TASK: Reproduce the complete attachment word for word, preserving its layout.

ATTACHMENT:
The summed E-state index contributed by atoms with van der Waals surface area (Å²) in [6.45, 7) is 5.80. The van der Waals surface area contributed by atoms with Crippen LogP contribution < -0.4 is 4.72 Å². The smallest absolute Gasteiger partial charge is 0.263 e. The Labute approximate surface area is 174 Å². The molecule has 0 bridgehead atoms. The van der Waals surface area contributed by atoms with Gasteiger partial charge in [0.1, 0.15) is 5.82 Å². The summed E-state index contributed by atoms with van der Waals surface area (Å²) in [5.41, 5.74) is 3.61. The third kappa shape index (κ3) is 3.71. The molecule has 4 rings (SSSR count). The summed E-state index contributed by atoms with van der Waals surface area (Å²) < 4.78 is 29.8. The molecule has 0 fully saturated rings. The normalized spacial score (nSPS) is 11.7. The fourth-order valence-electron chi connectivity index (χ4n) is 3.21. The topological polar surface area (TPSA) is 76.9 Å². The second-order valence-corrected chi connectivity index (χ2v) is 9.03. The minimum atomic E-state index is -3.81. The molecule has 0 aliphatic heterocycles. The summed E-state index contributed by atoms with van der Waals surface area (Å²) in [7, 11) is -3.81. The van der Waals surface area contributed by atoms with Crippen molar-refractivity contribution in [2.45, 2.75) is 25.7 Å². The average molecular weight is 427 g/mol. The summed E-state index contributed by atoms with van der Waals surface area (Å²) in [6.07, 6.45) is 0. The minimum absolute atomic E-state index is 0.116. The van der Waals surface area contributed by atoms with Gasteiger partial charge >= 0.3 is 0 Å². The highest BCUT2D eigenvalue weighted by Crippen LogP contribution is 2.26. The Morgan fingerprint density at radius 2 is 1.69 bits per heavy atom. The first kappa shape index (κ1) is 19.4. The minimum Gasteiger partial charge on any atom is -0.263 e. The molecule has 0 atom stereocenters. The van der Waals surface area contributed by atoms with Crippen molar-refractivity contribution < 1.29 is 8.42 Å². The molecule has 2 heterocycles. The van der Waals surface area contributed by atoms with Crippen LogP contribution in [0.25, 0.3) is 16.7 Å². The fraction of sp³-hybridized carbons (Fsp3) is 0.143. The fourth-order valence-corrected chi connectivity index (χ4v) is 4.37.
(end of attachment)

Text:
The summed E-state index contributed by atoms with van der Waals surface area (Å²) in [6.45, 7) is 5.80. The van der Waals surface area contributed by atoms with Crippen LogP contribution < -0.4 is 4.72 Å². The smallest absolute Gasteiger partial charge is 0.263 e. The Labute approximate surface area is 174 Å². The molecule has 0 bridgehead atoms. The van der Waals surface area contributed by atoms with Gasteiger partial charge in [0.1, 0.15) is 5.82 Å². The summed E-state index contributed by atoms with van der Waals surface area (Å²) in [5.41, 5.74) is 3.61. The third kappa shape index (κ3) is 3.71. The molecule has 4 rings (SSSR count). The summed E-state index contributed by atoms with van der Waals surface area (Å²) < 4.78 is 29.8. The molecule has 0 fully saturated rings. The normalized spacial score (nSPS) is 11.7. The fourth-order valence-electron chi connectivity index (χ4n) is 3.21. The topological polar surface area (TPSA) is 76.9 Å². The second-order valence-corrected chi connectivity index (χ2v) is 9.03. The minimum atomic E-state index is -3.81. The molecule has 0 aliphatic heterocycles. The summed E-state index contributed by atoms with van der Waals surface area (Å²) in [7, 11) is -3.81. The van der Waals surface area contributed by atoms with Crippen molar-refractivity contribution in [2.45, 2.75) is 25.7 Å². The average molecular weight is 427 g/mol. The summed E-state index contributed by atoms with van der Waals surface area (Å²) in [6.07, 6.45) is 0. The minimum absolute atomic E-state index is 0.116. The van der Waals surface area contributed by atoms with Gasteiger partial charge >= 0.3 is 0 Å². The highest BCUT2D eigenvalue weighted by Crippen LogP contribution is 2.26. The Morgan fingerprint density at radius 2 is 1.69 bits per heavy atom. The first kappa shape index (κ1) is 19.4. The minimum Gasteiger partial charge on any atom is -0.263 e. The molecule has 0 atom stereocenters. The van der Waals surface area contributed by atoms with Crippen molar-refractivity contribution < 1.29 is 8.42 Å². The molecule has 2 heterocycles. The van der Waals surface area contributed by atoms with Crippen LogP contribution in [0.25, 0.3) is 16.7 Å². The fraction of sp³-hybridized carbons (Fsp3) is 0.143. The fourth-order valence-corrected chi connectivity index (χ4v) is 4.37.